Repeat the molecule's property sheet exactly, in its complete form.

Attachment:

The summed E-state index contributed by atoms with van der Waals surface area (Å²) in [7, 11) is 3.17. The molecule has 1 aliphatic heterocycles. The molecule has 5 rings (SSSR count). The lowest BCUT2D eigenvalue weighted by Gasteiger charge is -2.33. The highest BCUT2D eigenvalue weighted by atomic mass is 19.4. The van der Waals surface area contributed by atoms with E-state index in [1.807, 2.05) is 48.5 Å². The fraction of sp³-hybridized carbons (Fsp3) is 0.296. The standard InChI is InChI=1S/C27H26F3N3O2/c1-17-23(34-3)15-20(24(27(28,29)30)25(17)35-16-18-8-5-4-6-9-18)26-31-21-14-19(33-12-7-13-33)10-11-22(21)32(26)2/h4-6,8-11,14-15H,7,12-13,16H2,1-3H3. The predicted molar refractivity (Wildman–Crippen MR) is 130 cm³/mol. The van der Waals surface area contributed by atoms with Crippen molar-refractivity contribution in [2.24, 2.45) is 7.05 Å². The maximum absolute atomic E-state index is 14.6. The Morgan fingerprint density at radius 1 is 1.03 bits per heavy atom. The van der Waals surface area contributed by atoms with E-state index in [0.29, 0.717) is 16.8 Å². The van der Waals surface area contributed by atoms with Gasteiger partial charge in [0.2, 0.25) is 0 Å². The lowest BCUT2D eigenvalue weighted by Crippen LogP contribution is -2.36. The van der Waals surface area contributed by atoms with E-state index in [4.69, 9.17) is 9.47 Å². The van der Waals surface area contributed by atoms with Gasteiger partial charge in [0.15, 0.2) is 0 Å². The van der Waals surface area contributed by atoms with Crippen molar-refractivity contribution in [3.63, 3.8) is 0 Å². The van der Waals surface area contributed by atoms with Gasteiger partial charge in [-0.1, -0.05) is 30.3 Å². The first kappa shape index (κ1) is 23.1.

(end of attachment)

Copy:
The summed E-state index contributed by atoms with van der Waals surface area (Å²) in [7, 11) is 3.17. The molecule has 1 aliphatic heterocycles. The molecule has 5 rings (SSSR count). The lowest BCUT2D eigenvalue weighted by Gasteiger charge is -2.33. The highest BCUT2D eigenvalue weighted by atomic mass is 19.4. The van der Waals surface area contributed by atoms with E-state index in [1.807, 2.05) is 48.5 Å². The fraction of sp³-hybridized carbons (Fsp3) is 0.296. The standard InChI is InChI=1S/C27H26F3N3O2/c1-17-23(34-3)15-20(24(27(28,29)30)25(17)35-16-18-8-5-4-6-9-18)26-31-21-14-19(33-12-7-13-33)10-11-22(21)32(26)2/h4-6,8-11,14-15H,7,12-13,16H2,1-3H3. The predicted molar refractivity (Wildman–Crippen MR) is 130 cm³/mol. The van der Waals surface area contributed by atoms with Crippen molar-refractivity contribution in [2.24, 2.45) is 7.05 Å². The maximum absolute atomic E-state index is 14.6. The Morgan fingerprint density at radius 1 is 1.03 bits per heavy atom. The van der Waals surface area contributed by atoms with E-state index in [0.29, 0.717) is 16.8 Å². The van der Waals surface area contributed by atoms with Gasteiger partial charge in [0.2, 0.25) is 0 Å². The lowest BCUT2D eigenvalue weighted by Crippen LogP contribution is -2.36. The van der Waals surface area contributed by atoms with E-state index in [4.69, 9.17) is 9.47 Å². The van der Waals surface area contributed by atoms with Gasteiger partial charge in [0.15, 0.2) is 0 Å². The van der Waals surface area contributed by atoms with Crippen molar-refractivity contribution in [3.63, 3.8) is 0 Å². The van der Waals surface area contributed by atoms with Gasteiger partial charge in [-0.1, -0.05) is 30.3 Å². The first kappa shape index (κ1) is 23.1.